I’ve just been on a short and sweet trip to Yorkshire to explore so-called ‘Hockney country’. This is the backdrop to the big art show about to open at London’s Royal Academy next week (Jan 21 – April 9). This will focus solely on David Hockney’s interpretation of the countryside near his home in Bridlington. Like every true Yorkshireman, Hockney clearly loves his home turf (despite decades living with the blue skies and azure pools of California) and this exhibition is likely to feel more than a little like an ode. The surprise is that Yorkshire has oodles of colour – almost like this, the dawn sky from our hotel window.

So it seems (from looking at repros) Hockney has managed to bring alive a typically mellow English landscape in all its seasonal variations. With brilliant light, fearless hues, bold brush strokes and acute angles, it becomes a kind of 21st century Impressionism – by no means sentimental.


Seeing the sites of many of these paintings while hoofing down muddy lanes, looking at spidery winter silhouettes of oaks and elms, became a lesson in perception. How a grey road can become purple, how a mass of sodden leaves takes on a palette of russet and orange and above all, how Hockney’s eye remains so graphic – despite the loosening of his painterly technique since the days of “A Bigger Splash” – that iconic swimming pool image of 1967. So Pop. Here it is.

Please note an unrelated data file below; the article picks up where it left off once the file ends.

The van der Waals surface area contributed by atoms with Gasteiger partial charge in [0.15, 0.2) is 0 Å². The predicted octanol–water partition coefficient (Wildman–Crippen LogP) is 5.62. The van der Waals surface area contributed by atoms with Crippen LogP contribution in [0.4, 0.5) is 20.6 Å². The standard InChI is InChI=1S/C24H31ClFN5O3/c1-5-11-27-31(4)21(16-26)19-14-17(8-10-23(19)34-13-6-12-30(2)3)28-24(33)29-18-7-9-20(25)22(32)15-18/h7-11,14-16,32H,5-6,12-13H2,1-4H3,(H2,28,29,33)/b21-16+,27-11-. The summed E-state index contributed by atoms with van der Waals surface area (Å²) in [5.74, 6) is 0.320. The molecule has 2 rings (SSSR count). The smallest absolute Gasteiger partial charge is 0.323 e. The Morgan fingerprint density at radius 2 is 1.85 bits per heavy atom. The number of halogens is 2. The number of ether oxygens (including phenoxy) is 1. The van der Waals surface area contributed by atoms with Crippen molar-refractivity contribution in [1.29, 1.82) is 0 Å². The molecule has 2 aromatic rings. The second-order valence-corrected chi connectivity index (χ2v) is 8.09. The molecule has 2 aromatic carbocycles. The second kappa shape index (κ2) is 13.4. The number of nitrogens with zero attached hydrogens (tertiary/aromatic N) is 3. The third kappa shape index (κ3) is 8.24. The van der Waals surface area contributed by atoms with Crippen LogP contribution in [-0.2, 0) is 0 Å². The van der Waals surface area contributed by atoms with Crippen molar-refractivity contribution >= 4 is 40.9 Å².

The clever exhibition title, “A Bigger Picture”, is no doubt an oblique reference not only to that pool painting but also to the range of techniques he now uses which include iPad drawings and a series of films using 18 cameras to be shown on multiple screens. A clever man, forward-looking and incredibly youthful in spirit for his 75 years. It would be a surprise if he lived permanently in Bridlington (though he does escape to homes in Kensington and California), but just up the coast lies Scarborough, another relic of the great British seaside tradition with a great dollop of colour.


Back in the Wolds (that’s the name for the undulating green valleys of East Riding – the eastern side of Yorkshire bordering the North Sea), we watched black crows winging their way through the trees – so graphically Hockney, yet as far as I know he hasn’t painted them – yet. Later it was huge fat gulls picking their way between fishing trawlers in Scarborough harbour, where, as ever in the interests of gastro-research, we downed fresh cockles in a soup of sea-water. A few hours later before leaping onto the fast train to London from York (miraculously less than two hours), we sipped red wine from Switzerland in the very genteel setting of Betty’s tea-room… surreal, to say the least. Maybe that’ll be Hockney’s next take?